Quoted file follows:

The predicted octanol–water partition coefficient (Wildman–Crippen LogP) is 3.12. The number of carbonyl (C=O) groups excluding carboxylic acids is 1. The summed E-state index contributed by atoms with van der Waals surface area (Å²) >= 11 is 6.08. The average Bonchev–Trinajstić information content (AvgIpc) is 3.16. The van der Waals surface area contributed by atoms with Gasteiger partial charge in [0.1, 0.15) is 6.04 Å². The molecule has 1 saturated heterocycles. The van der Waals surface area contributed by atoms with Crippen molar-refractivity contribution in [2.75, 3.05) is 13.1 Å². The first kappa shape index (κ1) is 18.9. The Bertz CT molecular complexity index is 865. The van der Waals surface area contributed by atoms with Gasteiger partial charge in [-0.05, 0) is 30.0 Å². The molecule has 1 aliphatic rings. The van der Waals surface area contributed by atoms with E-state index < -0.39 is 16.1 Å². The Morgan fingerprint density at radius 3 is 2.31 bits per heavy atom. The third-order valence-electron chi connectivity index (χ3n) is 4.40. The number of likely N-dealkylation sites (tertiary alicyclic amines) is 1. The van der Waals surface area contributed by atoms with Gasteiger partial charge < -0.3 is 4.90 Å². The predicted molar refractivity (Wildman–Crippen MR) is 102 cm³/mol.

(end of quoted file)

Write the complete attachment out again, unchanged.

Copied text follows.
The predicted octanol–water partition coefficient (Wildman–Crippen LogP) is 3.12. The number of carbonyl (C=O) groups excluding carboxylic acids is 1. The summed E-state index contributed by atoms with van der Waals surface area (Å²) >= 11 is 6.08. The average Bonchev–Trinajstić information content (AvgIpc) is 3.16. The van der Waals surface area contributed by atoms with Gasteiger partial charge in [0.1, 0.15) is 6.04 Å². The molecule has 1 saturated heterocycles. The van der Waals surface area contributed by atoms with Crippen molar-refractivity contribution in [2.75, 3.05) is 13.1 Å². The first kappa shape index (κ1) is 18.9. The Bertz CT molecular complexity index is 865. The van der Waals surface area contributed by atoms with Gasteiger partial charge in [-0.05, 0) is 30.0 Å². The molecule has 1 aliphatic rings. The van der Waals surface area contributed by atoms with E-state index < -0.39 is 16.1 Å². The Morgan fingerprint density at radius 3 is 2.31 bits per heavy atom. The third-order valence-electron chi connectivity index (χ3n) is 4.40. The number of likely N-dealkylation sites (tertiary alicyclic amines) is 1. The van der Waals surface area contributed by atoms with Gasteiger partial charge < -0.3 is 4.90 Å². The predicted molar refractivity (Wildman–Crippen MR) is 102 cm³/mol.